By: Ilse Mendoza
As of September of this year, Hockey Canada has agreed to allow minor hockey players in Ontario to decide what dressing room they feel comfortable using depending on the gender they identify with.
The new dressing rooms will also allow players to be called by their chosen name and preferred pronouns.
This is a huge step in the right direction for transgender rights. It’s always good to see gay rights move forward, but to see transgender rights move forward is deeply refreshing. The fight for their rights has always been seen as secondary as if gay rights are inescapable, but transgender rights are merely optional.
There are a few concerns that surround the idea of transgender bathrooms, which will undoubtedly surface regarding Hockey Canada’s decision sooner or later. The most prominent of these concerns is the potential for a cisgender man to take advantage of these dressing rooms in order to harass women. There is also the unease of some that transgender girls will have a leg up because physically they’re still males.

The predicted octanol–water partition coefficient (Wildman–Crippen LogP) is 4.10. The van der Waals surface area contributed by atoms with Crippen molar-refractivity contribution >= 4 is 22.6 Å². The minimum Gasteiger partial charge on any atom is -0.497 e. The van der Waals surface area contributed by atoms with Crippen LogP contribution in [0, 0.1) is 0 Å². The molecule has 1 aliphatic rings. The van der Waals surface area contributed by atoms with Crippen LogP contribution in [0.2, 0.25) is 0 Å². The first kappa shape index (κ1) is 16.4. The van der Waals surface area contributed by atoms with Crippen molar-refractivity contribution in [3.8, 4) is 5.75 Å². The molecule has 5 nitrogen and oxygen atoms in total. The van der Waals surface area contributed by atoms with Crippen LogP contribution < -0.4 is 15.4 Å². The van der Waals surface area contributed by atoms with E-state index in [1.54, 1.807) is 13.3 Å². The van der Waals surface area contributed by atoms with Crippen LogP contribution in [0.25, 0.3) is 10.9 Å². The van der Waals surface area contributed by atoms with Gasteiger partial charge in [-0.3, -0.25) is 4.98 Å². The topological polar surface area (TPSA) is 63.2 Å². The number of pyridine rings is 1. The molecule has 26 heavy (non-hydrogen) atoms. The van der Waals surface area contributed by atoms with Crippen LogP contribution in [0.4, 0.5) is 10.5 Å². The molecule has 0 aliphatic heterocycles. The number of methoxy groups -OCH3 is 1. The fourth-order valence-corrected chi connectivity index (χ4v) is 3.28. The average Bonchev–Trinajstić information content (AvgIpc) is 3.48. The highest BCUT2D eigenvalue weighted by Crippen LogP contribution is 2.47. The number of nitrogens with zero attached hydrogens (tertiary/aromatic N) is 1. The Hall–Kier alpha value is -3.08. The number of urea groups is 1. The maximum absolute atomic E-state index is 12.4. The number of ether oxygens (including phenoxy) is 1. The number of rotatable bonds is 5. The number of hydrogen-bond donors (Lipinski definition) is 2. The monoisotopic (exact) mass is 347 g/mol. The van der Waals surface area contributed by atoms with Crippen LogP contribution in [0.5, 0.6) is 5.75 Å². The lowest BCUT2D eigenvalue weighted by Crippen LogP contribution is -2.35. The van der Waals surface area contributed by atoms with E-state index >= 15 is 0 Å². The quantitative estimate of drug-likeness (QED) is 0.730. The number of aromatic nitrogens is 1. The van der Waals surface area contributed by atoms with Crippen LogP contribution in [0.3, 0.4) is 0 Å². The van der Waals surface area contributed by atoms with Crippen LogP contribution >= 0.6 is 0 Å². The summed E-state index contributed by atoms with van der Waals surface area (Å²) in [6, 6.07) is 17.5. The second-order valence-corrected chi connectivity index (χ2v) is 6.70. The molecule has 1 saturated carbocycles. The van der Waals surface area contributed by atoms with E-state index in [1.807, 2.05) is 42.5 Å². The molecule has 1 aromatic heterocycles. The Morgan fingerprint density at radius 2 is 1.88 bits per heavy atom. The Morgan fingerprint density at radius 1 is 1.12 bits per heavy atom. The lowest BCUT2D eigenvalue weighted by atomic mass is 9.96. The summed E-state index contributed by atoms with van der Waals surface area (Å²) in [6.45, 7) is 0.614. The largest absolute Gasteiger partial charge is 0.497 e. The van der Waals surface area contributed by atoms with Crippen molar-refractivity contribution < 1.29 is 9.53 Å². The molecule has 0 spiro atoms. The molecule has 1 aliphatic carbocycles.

I don’t mean to brush off these concerns but with 87% of trans youth reporting physical abuse, 44% reporting physical abuse, and 26% reporting a history of life-threatening behaviour, I think it’s past time that we prioritize trans youth.
If that’s not enough to convince that we don’t give trans youth the importance they deserve, consider looking over the National School Climate Survey. In it, 55% of transgender students admit that they avoid school restrooms for fear of abuse, among other things, and 51.7% admit that they avoid locker rooms for similar reasons.
I also feel an uncertainty and it’s one that I haven’t seen expressed in any article covering the situation. It pertains to the limitations of these new dressing rooms. They will only be available for minor hockey players and it will only extend within Ontario. Hockey Canada has stated that it has no intention to implement the change beyond Ontario.
This of course raises a few doubts. Mainly, did Hockey Canada agree on a settlement before the complaint had time to go viral and cause problems for them? Or does it genuinely have in mind the best interests of all its players?
It might be easier to understand if they didn’t extend this change to every province at once, but to state that there are no plans to do so in the future calls into question the nature of the decision.
What ever the reason behind the settlement may be, there are transgender teenagers who no longer have to feel masked, who alternatively can feel safe doing what they love and for this I am grateful.